With the Florida swing wrapping up at the Valspar Championship, the PGA TOUR travels across the country to Austin, Texas, for the WGC-Dell Technologies Match Play. Austin Country Club (par 71, 7,108 yards, POA Trivialis greens) has been the only course to host this event since its inception in 2016. The 2020 edition of the WGC-Dell Technologies Match Play was canceled due to the Coronavirus pandemic, and this year will be the final time this tournament will be played, with the PGA TOUR making some major changes to their schedule next season. A year ago, Texas native Scottie Scheffler picked up one of his four wins of the season at the WGC-Dell Technologies Match Play, defeating Kevin Kisner in the finals.
The Dell Technologies Match Play features 64 players - including 23 of the top-25 ranked players in the world – and is a unique format. This five-day event begins Wednesday and starts with the field being separated into 16 groups of four – which are called “pods” – based on each golfer’s current spot in the world golf rankings. For example, as the world’s top-ranked player, Scheffler is the No.1 seed this week in his title defense. Every player will face the other three golfers in their pod individually over the course of the first two days of the tournament, and the player to come out of each pod with the best record based on matches won, lost and halved will advance to the round of 16. These 16 golfers will then compete in a head-to-head sudden death bracket-styled tournament, with the round of 16 and quarterfinals being held Saturday and the semifinals and finals taking place Sunday. For DFS, we will be rostering the usual six golfers in our lineups, but DKFP will be accrued based on matches/holes won, lost, and tied instead of pars, birdies, eagles, bogeys and finishing position.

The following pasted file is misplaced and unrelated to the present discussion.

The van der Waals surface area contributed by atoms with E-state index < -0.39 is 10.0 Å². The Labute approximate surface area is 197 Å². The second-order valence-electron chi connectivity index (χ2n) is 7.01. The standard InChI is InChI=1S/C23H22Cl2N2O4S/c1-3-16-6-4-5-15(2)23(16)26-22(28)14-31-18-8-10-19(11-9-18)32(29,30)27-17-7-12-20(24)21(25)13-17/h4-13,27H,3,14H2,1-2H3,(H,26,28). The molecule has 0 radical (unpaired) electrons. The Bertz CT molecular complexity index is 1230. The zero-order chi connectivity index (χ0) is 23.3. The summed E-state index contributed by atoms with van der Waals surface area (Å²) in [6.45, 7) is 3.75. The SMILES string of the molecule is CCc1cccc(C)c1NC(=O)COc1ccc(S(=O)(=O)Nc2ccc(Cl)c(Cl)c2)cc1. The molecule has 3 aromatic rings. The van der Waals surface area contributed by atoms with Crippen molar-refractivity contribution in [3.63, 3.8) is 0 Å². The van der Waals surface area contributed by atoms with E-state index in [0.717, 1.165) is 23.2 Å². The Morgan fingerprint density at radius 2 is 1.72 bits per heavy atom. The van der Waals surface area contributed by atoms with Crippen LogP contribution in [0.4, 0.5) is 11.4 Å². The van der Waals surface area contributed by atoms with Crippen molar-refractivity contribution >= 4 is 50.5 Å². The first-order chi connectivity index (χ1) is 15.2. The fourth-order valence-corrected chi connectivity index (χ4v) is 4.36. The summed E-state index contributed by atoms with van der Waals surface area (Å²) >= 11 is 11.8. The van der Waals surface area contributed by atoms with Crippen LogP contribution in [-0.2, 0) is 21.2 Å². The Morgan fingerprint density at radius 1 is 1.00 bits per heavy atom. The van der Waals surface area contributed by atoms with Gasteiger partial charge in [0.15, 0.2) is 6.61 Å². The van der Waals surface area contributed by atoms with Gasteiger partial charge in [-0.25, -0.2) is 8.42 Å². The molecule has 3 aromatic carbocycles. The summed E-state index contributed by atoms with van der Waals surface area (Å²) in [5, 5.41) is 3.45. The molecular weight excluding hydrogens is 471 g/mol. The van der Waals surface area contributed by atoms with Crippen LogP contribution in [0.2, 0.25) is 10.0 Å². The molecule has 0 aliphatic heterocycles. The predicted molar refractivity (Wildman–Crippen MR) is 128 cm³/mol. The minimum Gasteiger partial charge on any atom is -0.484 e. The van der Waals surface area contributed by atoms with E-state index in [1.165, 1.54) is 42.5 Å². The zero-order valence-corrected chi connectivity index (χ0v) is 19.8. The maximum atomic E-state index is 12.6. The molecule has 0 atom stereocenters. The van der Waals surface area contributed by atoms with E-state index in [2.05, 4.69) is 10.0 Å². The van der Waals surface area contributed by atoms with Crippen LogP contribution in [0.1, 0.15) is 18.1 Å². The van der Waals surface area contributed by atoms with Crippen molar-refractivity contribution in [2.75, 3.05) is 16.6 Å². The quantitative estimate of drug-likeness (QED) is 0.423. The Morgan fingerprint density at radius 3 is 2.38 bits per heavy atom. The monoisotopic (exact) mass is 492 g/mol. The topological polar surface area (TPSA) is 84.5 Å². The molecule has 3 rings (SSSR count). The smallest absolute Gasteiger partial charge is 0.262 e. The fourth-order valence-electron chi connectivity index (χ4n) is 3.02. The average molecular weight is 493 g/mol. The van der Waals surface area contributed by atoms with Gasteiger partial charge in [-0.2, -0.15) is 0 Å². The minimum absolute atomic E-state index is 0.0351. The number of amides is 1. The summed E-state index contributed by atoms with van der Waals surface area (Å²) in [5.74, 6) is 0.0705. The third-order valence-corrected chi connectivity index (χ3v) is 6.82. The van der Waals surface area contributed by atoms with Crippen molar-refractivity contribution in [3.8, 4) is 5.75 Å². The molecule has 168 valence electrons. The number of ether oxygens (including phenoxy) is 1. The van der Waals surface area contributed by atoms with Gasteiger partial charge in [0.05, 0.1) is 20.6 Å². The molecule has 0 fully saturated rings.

Evident from two opposite players in terms of length in Scheffler and Kisner facing off in the finals last season, any type of golfer can win at Austin CC. This Pete Dye designed par 71 features common characteristics of the famous architect, with narrow fairways, small greens and 110 bunkers on the grounds. With these tiny greens being difficult to stick consistently, not only should we be targeting players in strong form with their irons, but golfers who have been playing well around the greens. Also, targeting players with compelling resumes on Dye designs and in the match play format is a wise strategy this week.
Below, I break down three of my favorite value plays for the WGC Dell Technologies Match Play, which all cost less than $7.5K on DraftKings.
Seamus Power ($7,200) – Power advanced to the quarterfinals in his WGC-Dell Technologies Match Play debut last year, losing to the eventual champion in Scheffler. Power now returns to Austin in the midst of the best season of his career. In 12 starts, Power has made 10 cuts and carded seven top-25 finishes, including a win at the Butterfield Bermuda Championship in October.